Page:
The intervention at a glance


The Norrtaelje model involves a transformation of how health and social care are funded and organised. The Stockholm County Council which is responsible for health care services and the Norrtaelje Local Authority which is responsible for social care formed a joint Governing Committee that is responsible for health and social care for the Norrtaelje population. The Governing Committee controls a public company that is responsible for purchasing and delivering that care.


The goal of the Norrtaelje model is to promote and develop vertical and horizontal cooperation in order to better respond to the common needs for integrated health care and social services. The model is characterised by (1) funding responsibilities for a single population, (2) increased focus on health promotion for the population, and (3) a common and integrated health and social care organisation to achieve greater patient and user benefit.

Target population

The Norrtaelje model is responsible for care of the entire population of the region. Individuals aged 65 years and older are one of the main groups cared for and within the model specific target populations such as older people who are to be discharged from acute care and older people in the community who need home care services.


The model supported the development of a range of different care paths for older people and the restructuring and redeployment of providers. There was an emphasis on the management team, using care coordinators and on developing pathways and plans around transitions in and out of hospital from nursing homes to hospital.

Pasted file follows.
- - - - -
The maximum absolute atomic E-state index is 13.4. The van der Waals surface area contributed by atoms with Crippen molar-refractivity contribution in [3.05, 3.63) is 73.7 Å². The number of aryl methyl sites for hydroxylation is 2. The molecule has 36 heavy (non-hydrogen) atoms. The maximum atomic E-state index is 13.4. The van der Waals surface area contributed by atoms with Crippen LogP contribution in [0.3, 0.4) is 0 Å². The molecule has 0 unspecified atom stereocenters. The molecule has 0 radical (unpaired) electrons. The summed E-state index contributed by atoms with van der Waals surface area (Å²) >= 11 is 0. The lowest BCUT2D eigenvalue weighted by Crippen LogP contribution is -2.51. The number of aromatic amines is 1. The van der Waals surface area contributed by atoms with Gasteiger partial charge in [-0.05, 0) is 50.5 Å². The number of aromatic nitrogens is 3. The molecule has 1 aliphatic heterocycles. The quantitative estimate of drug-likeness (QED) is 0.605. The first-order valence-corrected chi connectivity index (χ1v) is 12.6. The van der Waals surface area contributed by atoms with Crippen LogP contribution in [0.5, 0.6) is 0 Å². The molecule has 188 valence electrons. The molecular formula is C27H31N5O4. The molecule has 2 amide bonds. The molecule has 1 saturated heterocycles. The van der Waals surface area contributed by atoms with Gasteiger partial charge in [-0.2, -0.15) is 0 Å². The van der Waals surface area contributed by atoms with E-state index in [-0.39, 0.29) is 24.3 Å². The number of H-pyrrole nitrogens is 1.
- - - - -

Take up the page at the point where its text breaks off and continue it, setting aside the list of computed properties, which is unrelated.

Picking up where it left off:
For the first two years (2004–2005) the focus was on high level planning around the transformation. The fundamental changes in organisation and funding took place in 2006. The changes in the care delivery were observed from 2006 to 2012.

Results in brief

It took time for the model to develop from planning and organisation clinical implementation. The transformation occurred within the existing budget and did not involve new funds. With the implementation of the model, the Norrtaelje region improved its rank in some key performance measures compared to other regions in Sweden.


The Norrtaelje model involved the transformation of the financing, funding and management of health and social services. The Norrtaelje model created an integrated provider and purchasing system for health and social care. In the rest of Sweden, county councils fund and control health care and municipalities fund and control social care services. In the Norrtaelje model, the Stockholm County Council and the Norrtaelje Local Authority created a joint political governing committee. This joint committee steers a public company – Tiohundra AB – and that company manages a comprehensive set of health and social care services. The partners also created an integrated administrative structure that executes the policy and mission of the shared effort and that collects payments from different sources and reimburses providers.

The goal of the Norrtaelje model is to promote and develop vertical and horizontal cooperation in order to better respond to the common needs for integrated health care and social services. The model is characterised by (1) funding responsibilities for a single population, (2) increased focus on health promotion for the population, and (3) a common and integrated health and social care organisation to achieve greater patient and user benefit. The model has a particular focus on the group of older adults with complex needs. The aim is that older people should be able to remain in their own homes as long as possible, and that older people should not suffer from poor integration among providers from different organisations, management systems, cultures, traditions and procedures.